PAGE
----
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  2. Usually when one thinks of ticks, dark wooded areas come to mind. However, when I was looking at the map it seems to have occurrences almost all over the US including states with a lot of cities. As cities expand and forests decline.. are cities part of the landscape of ticks and subsequently their infections? If not do you see them becoming part of their habitat?

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  3. I find it fascinating that Rickettsia rickettsii "tricks" endothelial cells into phagocytosing the organism, since endothelia are, by and large, barrier cells. Are the mechanisms known for this conversion of function?

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  4. Interesting question, Deanna. From what I understand, Dermacentor variabilis have been known to hang out in more residential settings (particularly in shrubs, tall grass, weeds, etc. since that's where their hosts congregate). But I don't know if truly urban settings, where such vegetation is spotty, could really sustain the appropriate disease ecology as we know it, with the proper hosts and all.

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  5. Matt- I would say that there is a lot more tall grass/overgrown vegetation in the urban areas than you might think at first. Backyards, empty lots, overgrown medians, busted down buildings that have been reclaimed by nature. Downtown Manhattan is for sure a different beast than the rest of this city we live in, we just choose not to explore the overgrown areas mostly.

    That said, you're probably right. The habitats would be so fragmented anyway.

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  6. Matt-

    The exact mechanism of how Rickettsia rickettsii tricks endothelial cells is not fully understood. However, it is hypothesized that Phospholipase A2 is involved in the mechanism.

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  7. This is kind of off topic but I feel the need to express my frustration with naming diseases after places. First, it ends up being very confusing. These bugs turn up in other regions after the original "discovery" and you have yourself a misleading misnomer. Second, and this is less the case with RMSF, but this sort of naming can have racist implications. When a disease gets associated with a place, its a not so subtle way of placing blame. For example, when H1N1 first emerged it was being referred to as “Mexican” Swine flu and as a result Mexico lost a lot of tourism and income.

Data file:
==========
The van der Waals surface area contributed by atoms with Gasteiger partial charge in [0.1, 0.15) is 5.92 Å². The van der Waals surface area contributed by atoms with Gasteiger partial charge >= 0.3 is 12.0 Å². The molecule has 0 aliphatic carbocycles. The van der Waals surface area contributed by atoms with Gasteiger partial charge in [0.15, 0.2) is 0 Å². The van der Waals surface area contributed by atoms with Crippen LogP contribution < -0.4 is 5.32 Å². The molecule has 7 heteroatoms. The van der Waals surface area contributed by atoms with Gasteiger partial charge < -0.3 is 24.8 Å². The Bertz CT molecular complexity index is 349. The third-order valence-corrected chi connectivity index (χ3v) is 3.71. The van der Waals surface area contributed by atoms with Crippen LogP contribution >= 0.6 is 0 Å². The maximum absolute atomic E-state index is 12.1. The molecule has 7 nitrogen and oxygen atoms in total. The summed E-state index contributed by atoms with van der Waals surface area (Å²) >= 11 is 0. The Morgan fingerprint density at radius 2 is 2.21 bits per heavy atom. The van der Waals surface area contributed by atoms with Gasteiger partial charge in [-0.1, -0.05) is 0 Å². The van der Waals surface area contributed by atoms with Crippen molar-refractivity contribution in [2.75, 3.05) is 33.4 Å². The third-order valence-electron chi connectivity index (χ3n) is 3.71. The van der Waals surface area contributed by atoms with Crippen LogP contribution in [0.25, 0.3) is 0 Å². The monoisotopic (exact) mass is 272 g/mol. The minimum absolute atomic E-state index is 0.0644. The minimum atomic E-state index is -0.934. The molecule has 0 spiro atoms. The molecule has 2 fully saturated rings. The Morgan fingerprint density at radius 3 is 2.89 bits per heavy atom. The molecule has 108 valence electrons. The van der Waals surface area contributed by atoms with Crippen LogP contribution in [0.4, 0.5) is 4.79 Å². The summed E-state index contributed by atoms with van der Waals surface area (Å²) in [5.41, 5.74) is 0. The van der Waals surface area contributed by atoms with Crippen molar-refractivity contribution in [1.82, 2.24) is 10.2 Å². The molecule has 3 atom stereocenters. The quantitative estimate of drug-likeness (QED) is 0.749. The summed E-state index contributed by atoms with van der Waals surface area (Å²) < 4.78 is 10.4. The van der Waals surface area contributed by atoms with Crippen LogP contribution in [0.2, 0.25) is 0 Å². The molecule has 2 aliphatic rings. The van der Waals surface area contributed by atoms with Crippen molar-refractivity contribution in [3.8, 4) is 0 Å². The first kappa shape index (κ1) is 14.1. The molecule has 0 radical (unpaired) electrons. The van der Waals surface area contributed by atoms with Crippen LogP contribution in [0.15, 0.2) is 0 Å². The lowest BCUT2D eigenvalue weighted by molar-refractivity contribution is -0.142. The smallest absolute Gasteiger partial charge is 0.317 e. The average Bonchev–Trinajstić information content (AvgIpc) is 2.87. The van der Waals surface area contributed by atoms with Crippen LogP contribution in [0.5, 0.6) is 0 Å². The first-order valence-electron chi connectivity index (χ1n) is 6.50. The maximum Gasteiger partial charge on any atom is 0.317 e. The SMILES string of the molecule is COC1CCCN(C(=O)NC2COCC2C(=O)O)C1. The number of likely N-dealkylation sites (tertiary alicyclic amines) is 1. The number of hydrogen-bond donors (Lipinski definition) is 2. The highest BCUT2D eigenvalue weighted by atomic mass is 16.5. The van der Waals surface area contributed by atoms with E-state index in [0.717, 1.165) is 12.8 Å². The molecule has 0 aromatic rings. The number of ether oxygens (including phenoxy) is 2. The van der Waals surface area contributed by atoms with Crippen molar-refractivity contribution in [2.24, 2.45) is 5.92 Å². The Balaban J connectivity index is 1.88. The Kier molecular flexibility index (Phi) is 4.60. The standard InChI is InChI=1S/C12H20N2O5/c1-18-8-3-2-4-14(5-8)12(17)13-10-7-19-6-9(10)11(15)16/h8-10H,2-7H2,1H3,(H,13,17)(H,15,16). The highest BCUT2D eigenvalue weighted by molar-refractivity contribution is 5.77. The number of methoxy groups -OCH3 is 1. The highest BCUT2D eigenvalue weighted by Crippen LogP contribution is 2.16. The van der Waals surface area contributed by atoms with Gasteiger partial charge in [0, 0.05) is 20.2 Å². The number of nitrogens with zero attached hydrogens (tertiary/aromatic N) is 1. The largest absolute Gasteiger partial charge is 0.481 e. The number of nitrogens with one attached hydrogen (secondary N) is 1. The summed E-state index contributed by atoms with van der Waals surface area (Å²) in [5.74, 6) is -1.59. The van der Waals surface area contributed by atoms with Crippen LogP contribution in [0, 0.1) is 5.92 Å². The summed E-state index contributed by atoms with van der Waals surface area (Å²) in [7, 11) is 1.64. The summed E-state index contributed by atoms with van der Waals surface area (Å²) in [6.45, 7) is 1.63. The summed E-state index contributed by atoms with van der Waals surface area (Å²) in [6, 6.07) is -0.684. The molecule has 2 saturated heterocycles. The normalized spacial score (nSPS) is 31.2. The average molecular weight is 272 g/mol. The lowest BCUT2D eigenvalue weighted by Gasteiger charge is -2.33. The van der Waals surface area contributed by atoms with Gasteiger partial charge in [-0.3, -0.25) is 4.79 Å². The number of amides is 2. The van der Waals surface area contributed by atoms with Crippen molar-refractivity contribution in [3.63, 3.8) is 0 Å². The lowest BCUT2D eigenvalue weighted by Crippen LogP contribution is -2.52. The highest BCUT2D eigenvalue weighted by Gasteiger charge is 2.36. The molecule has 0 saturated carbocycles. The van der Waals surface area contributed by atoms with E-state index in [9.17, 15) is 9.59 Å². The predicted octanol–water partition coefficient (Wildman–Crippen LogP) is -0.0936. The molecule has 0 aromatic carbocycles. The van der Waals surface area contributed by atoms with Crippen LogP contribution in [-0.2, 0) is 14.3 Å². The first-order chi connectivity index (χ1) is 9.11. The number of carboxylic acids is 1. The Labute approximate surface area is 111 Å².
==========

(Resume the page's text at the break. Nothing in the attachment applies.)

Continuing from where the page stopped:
So these are just some thoughts on a topic that comes up a lot in science and medicine. Unfortunately the alternative isn't ideal either, naming everything with unmemorable numbers and letters. I wonder if anyone has any thoughts about other naming approaches that might work moving forward?

    -Becca

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  8. Speaking of urban environments, i found a paper that basically says its been found in NYC parks and IV drug users and homeless people are at an elevated risk of acquiring R.ricettsii infections in urban environments...Perhaps as these people might be hanging out in overgrown lots, abandoned areas, and other areas Robin mentioned earlier.
    http://www.ncbi.nlm.nih.gov/pubmed/10403316

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  9. Deanna,

    That seems a plausible reason that there is an increased risk in urban areas. Aside from this, the increased levels in IV drug users may be a cause of the IV drug use itself, rather than a sign of an increased presence of R. ricettsii. The sharing and passing of needles will lead to an increase in infection transmission and, potentially, skew the data because of it. Just a thought.

    Chris

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    1. Its interesting to think that urban drug use can spread the disease. It makes one wonder what are the risks of human to human transmission. Is it only transmittable through blood? or are we at risk from other body fluids.